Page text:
With blood and treasure at stake I would rather a President try and fail at diplomacy than not try at all e.g. the previous administration. I fail to understand how the current President is inept because he would like to use diplomacy before using force; is he really the first President to cite military force as a last resort? President's before the 44th have all cited military force as a last resort (guess they we're all talking heads).

    Iran is a huge problem and that problem will plague the current president throughout his tenure. How about we provide constructive suggestions as opposed to one-dimensional criticism.

  4. #1249
    Joined
    May 2002
    Location
    A Little South of Sanity
    Posts
    12,925

    Re: Iran: It's getting serious (merged)

    Quote Originally Posted by Evontroy View Post
    It is one thing to be cynical it is another to not provide solutions. The sanctions have not worked; fine what's the alternative? Do you propose that we commit manpower and money into another misadventure into the Middle East i.e. by attacking Iran?

    Our previous President has left us in a feeble position with his crusade through Iraq. We are spread thin both economically and militarily and that is the real reason my friend that Iran is not being receptive to sanctions. The vast majority of American's do not have the stomach for a war with Iran.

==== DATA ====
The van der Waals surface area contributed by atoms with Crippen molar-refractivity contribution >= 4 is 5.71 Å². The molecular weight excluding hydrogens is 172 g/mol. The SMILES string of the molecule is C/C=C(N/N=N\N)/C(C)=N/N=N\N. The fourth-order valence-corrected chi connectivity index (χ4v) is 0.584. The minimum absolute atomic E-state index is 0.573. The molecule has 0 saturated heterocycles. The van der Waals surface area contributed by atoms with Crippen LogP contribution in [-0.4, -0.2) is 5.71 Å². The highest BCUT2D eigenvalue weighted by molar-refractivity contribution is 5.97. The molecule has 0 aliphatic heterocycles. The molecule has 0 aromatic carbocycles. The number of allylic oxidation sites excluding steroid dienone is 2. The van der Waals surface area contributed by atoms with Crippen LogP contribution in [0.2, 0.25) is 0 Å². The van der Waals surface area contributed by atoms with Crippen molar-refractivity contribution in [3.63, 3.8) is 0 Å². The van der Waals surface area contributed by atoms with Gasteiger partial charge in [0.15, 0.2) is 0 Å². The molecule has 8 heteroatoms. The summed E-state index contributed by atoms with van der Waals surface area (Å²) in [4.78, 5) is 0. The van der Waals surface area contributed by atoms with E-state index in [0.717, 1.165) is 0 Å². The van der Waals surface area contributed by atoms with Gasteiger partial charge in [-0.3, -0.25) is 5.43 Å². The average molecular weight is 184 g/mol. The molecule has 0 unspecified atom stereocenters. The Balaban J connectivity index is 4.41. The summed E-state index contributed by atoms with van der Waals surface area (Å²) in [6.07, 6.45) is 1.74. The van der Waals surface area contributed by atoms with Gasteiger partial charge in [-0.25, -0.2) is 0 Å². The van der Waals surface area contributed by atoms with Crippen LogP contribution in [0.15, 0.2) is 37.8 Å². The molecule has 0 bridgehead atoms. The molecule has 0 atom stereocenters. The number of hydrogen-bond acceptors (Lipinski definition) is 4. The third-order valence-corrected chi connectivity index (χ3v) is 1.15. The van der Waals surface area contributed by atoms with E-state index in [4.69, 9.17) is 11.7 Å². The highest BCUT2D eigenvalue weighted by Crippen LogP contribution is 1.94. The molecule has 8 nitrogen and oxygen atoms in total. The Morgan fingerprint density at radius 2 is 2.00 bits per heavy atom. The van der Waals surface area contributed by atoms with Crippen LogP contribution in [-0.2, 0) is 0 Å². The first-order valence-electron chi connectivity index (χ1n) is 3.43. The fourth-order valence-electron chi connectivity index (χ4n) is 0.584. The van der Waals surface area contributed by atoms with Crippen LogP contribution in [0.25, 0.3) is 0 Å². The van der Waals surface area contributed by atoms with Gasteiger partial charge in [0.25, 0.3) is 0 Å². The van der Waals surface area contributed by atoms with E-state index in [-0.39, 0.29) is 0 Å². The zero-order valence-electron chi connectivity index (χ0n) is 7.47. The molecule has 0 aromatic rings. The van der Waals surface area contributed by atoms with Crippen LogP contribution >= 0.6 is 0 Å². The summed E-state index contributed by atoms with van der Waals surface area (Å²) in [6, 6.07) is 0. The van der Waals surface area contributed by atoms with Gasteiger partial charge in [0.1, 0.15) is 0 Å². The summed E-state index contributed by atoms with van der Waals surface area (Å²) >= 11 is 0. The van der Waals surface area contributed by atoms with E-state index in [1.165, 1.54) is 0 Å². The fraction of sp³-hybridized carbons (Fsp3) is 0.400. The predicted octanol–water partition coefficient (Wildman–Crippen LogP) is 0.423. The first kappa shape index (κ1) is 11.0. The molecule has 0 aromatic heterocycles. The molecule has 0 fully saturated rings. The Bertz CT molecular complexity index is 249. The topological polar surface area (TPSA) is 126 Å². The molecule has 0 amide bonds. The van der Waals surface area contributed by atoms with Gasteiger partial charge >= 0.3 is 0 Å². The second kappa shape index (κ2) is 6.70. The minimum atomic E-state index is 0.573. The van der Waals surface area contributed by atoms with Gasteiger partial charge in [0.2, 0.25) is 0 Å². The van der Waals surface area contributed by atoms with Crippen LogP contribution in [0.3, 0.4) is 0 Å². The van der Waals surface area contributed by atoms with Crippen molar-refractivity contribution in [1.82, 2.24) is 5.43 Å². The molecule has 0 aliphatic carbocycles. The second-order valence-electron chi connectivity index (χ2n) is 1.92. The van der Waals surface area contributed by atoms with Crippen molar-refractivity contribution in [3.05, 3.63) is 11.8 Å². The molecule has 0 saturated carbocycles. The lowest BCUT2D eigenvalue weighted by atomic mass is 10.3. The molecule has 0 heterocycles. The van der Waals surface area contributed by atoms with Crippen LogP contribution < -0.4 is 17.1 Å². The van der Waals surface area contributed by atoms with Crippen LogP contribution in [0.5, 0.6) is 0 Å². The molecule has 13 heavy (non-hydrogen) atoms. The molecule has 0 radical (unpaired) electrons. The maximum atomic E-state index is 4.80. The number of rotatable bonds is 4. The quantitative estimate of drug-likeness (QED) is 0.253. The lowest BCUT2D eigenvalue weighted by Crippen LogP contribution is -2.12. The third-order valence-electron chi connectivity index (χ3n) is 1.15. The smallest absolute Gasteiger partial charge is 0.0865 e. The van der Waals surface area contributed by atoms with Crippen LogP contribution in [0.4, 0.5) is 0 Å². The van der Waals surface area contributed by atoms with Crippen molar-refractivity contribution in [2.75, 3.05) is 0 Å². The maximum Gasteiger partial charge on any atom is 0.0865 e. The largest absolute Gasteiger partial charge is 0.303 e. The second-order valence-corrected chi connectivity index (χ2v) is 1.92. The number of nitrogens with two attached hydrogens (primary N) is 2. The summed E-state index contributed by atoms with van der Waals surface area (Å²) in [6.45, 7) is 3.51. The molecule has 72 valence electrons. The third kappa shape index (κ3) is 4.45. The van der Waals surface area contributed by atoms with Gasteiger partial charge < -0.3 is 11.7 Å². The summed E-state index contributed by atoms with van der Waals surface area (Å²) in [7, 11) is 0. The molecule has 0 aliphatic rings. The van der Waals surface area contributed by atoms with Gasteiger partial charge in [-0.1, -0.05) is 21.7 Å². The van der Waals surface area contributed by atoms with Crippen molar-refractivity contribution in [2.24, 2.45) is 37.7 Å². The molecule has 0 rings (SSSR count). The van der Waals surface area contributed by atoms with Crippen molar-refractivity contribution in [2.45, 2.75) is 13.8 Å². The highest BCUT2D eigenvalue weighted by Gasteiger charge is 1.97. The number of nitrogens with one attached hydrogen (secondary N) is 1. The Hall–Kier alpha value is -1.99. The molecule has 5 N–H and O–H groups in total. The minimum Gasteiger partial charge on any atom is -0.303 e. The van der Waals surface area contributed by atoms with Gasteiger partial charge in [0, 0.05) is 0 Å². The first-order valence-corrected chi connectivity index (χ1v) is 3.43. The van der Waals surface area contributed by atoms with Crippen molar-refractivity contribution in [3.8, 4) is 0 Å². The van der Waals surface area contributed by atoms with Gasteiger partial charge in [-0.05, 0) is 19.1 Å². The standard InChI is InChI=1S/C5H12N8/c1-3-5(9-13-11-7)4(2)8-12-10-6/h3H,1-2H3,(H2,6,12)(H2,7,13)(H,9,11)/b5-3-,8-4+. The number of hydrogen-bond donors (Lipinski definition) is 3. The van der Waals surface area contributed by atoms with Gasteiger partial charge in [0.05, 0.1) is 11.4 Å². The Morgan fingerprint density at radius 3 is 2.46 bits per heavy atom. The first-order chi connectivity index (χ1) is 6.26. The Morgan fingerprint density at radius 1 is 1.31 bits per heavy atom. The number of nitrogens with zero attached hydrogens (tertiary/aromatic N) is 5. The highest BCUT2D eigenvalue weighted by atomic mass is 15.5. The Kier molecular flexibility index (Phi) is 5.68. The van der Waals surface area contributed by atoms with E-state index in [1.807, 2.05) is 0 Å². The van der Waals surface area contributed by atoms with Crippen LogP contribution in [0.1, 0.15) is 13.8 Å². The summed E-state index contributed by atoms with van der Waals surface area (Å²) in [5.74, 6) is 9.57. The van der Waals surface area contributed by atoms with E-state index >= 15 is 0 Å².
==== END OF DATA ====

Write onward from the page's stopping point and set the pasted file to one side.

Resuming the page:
So while attacking Iran may make great daydream viewing in your head let's take a minute to think about the consequences:

    1. Iran will provide MORE material aide to Hezbollah who in turn will attack Israel.
    2. Iran will instigate Shia vs Sunni clashes in Iraq.
    3. Iran will attack US troops in Iraq and Afghanistan.
    4. The price of oil will sky rocket.
    5.The economy will free fall for a short time.
    etc....
    Make no mistake a war with Iran will take longer than a decade if we're using the war with Iraq as a benchmark. It would be irresponsible for the current President to not talk to Iran and just ignore them childishly as the Bush administration did with North Korea and Iran (much good that has gotten us)....